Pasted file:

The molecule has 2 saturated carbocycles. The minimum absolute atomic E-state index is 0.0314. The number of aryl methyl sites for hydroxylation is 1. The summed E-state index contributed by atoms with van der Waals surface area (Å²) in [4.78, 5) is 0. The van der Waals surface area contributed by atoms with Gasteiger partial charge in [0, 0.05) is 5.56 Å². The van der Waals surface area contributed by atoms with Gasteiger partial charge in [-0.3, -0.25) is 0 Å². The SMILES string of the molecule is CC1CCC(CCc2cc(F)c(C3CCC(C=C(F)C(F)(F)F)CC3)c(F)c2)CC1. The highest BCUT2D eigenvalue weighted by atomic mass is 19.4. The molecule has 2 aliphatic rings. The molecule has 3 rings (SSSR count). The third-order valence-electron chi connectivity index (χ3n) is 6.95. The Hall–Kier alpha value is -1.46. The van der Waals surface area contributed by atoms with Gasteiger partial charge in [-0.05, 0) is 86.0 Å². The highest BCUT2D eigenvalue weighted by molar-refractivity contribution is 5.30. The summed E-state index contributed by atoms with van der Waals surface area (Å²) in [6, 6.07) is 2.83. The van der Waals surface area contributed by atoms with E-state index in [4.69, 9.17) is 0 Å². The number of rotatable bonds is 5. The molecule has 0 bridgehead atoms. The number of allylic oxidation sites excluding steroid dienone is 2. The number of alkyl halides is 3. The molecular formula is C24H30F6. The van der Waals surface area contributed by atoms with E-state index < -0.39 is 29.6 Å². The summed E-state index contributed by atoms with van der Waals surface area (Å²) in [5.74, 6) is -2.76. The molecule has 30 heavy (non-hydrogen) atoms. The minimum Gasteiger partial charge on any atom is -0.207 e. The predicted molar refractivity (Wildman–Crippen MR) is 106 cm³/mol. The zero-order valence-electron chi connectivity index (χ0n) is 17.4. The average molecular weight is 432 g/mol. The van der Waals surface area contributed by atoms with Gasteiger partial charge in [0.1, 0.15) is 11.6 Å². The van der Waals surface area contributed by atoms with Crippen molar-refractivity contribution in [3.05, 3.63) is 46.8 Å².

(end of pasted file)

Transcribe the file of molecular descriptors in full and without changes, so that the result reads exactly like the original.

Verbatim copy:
The molecule has 2 saturated carbocycles. The minimum absolute atomic E-state index is 0.0314. The number of aryl methyl sites for hydroxylation is 1. The summed E-state index contributed by atoms with van der Waals surface area (Å²) in [4.78, 5) is 0. The van der Waals surface area contributed by atoms with Gasteiger partial charge in [0, 0.05) is 5.56 Å². The van der Waals surface area contributed by atoms with Gasteiger partial charge in [-0.3, -0.25) is 0 Å². The SMILES string of the molecule is CC1CCC(CCc2cc(F)c(C3CCC(C=C(F)C(F)(F)F)CC3)c(F)c2)CC1. The highest BCUT2D eigenvalue weighted by atomic mass is 19.4. The molecule has 2 aliphatic rings. The molecule has 3 rings (SSSR count). The third-order valence-electron chi connectivity index (χ3n) is 6.95. The Hall–Kier alpha value is -1.46. The van der Waals surface area contributed by atoms with Gasteiger partial charge in [-0.05, 0) is 86.0 Å². The highest BCUT2D eigenvalue weighted by molar-refractivity contribution is 5.30. The summed E-state index contributed by atoms with van der Waals surface area (Å²) in [6, 6.07) is 2.83. The van der Waals surface area contributed by atoms with E-state index in [4.69, 9.17) is 0 Å². The number of rotatable bonds is 5. The molecule has 0 bridgehead atoms. The number of allylic oxidation sites excluding steroid dienone is 2. The number of alkyl halides is 3. The molecular formula is C24H30F6. The van der Waals surface area contributed by atoms with E-state index < -0.39 is 29.6 Å². The summed E-state index contributed by atoms with van der Waals surface area (Å²) in [5.74, 6) is -2.76. The molecule has 30 heavy (non-hydrogen) atoms. The minimum Gasteiger partial charge on any atom is -0.207 e. The predicted molar refractivity (Wildman–Crippen MR) is 106 cm³/mol. The zero-order valence-electron chi connectivity index (χ0n) is 17.4. The average molecular weight is 432 g/mol. The van der Waals surface area contributed by atoms with Gasteiger partial charge in [0.1, 0.15) is 11.6 Å². The van der Waals surface area contributed by atoms with Crippen molar-refractivity contribution in [3.05, 3.63) is 46.8 Å².